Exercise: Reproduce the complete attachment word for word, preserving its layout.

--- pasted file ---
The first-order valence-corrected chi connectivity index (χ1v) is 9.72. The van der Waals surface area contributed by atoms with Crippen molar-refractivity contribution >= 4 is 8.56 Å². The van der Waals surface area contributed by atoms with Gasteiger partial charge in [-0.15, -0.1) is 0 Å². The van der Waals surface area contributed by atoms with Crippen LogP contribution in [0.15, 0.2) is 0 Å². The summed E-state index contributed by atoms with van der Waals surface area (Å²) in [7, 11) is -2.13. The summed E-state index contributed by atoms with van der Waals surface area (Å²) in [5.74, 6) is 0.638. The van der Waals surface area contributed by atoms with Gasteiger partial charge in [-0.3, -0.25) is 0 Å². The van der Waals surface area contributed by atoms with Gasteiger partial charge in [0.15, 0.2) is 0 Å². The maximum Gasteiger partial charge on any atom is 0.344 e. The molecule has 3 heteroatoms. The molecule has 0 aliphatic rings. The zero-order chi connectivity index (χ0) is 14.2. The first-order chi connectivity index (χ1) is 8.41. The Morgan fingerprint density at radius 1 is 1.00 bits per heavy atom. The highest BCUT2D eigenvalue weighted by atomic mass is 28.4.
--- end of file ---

The first-order valence-corrected chi connectivity index (χ1v) is 9.72. The van der Waals surface area contributed by atoms with Crippen molar-refractivity contribution >= 4 is 8.56 Å². The van der Waals surface area contributed by atoms with Gasteiger partial charge in [-0.15, -0.1) is 0 Å². The van der Waals surface area contributed by atoms with Crippen LogP contribution in [0.15, 0.2) is 0 Å². The summed E-state index contributed by atoms with van der Waals surface area (Å²) in [7, 11) is -2.13. The summed E-state index contributed by atoms with van der Waals surface area (Å²) in [5.74, 6) is 0.638. The van der Waals surface area contributed by atoms with Gasteiger partial charge in [-0.3, -0.25) is 0 Å². The van der Waals surface area contributed by atoms with Gasteiger partial charge in [0.15, 0.2) is 0 Å². The maximum Gasteiger partial charge on any atom is 0.344 e. The molecule has 3 heteroatoms. The molecule has 0 aliphatic rings. The zero-order chi connectivity index (χ0) is 14.2. The first-order chi connectivity index (χ1) is 8.41. The Morgan fingerprint density at radius 1 is 1.00 bits per heavy atom. The highest BCUT2D eigenvalue weighted by atomic mass is 28.4.